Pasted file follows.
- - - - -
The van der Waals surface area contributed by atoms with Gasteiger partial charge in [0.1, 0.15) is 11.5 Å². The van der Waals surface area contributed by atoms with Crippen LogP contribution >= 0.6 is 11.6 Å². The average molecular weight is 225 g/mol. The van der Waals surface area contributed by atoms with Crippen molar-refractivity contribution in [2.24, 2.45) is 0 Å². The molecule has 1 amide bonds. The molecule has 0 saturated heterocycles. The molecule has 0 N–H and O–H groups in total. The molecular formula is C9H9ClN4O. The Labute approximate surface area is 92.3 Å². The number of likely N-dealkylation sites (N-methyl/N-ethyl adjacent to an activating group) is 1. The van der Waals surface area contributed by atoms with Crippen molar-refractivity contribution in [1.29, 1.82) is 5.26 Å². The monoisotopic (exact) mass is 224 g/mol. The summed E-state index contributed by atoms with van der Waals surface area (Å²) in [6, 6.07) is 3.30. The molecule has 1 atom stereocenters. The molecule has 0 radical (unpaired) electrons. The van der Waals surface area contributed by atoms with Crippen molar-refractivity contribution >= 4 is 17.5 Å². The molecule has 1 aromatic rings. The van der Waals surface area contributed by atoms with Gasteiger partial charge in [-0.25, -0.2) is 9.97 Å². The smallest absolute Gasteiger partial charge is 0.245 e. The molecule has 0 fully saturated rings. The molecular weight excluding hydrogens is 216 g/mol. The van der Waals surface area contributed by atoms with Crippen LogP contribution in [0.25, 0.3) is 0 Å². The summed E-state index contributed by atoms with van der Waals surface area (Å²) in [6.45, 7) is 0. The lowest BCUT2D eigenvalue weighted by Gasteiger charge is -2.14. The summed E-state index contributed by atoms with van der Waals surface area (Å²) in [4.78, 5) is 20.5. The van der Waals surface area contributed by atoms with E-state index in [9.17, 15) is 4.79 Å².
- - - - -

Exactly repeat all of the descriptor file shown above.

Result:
The van der Waals surface area contributed by atoms with Gasteiger partial charge in [0.1, 0.15) is 11.5 Å². The van der Waals surface area contributed by atoms with Crippen LogP contribution >= 0.6 is 11.6 Å². The average molecular weight is 225 g/mol. The van der Waals surface area contributed by atoms with Crippen molar-refractivity contribution in [2.24, 2.45) is 0 Å². The molecule has 1 amide bonds. The molecule has 0 saturated heterocycles. The molecule has 0 N–H and O–H groups in total. The molecular formula is C9H9ClN4O. The Labute approximate surface area is 92.3 Å². The number of likely N-dealkylation sites (N-methyl/N-ethyl adjacent to an activating group) is 1. The van der Waals surface area contributed by atoms with Crippen molar-refractivity contribution in [1.29, 1.82) is 5.26 Å². The monoisotopic (exact) mass is 224 g/mol. The summed E-state index contributed by atoms with van der Waals surface area (Å²) in [6, 6.07) is 3.30. The molecule has 1 atom stereocenters. The molecule has 0 radical (unpaired) electrons. The van der Waals surface area contributed by atoms with Crippen molar-refractivity contribution >= 4 is 17.5 Å². The molecule has 1 aromatic rings. The van der Waals surface area contributed by atoms with Gasteiger partial charge in [-0.25, -0.2) is 9.97 Å². The smallest absolute Gasteiger partial charge is 0.245 e. The molecule has 0 fully saturated rings. The molecular weight excluding hydrogens is 216 g/mol. The van der Waals surface area contributed by atoms with Crippen LogP contribution in [0.25, 0.3) is 0 Å². The summed E-state index contributed by atoms with van der Waals surface area (Å²) in [6.45, 7) is 0. The lowest BCUT2D eigenvalue weighted by Gasteiger charge is -2.14. The summed E-state index contributed by atoms with van der Waals surface area (Å²) in [4.78, 5) is 20.5. The van der Waals surface area contributed by atoms with E-state index in [9.17, 15) is 4.79 Å².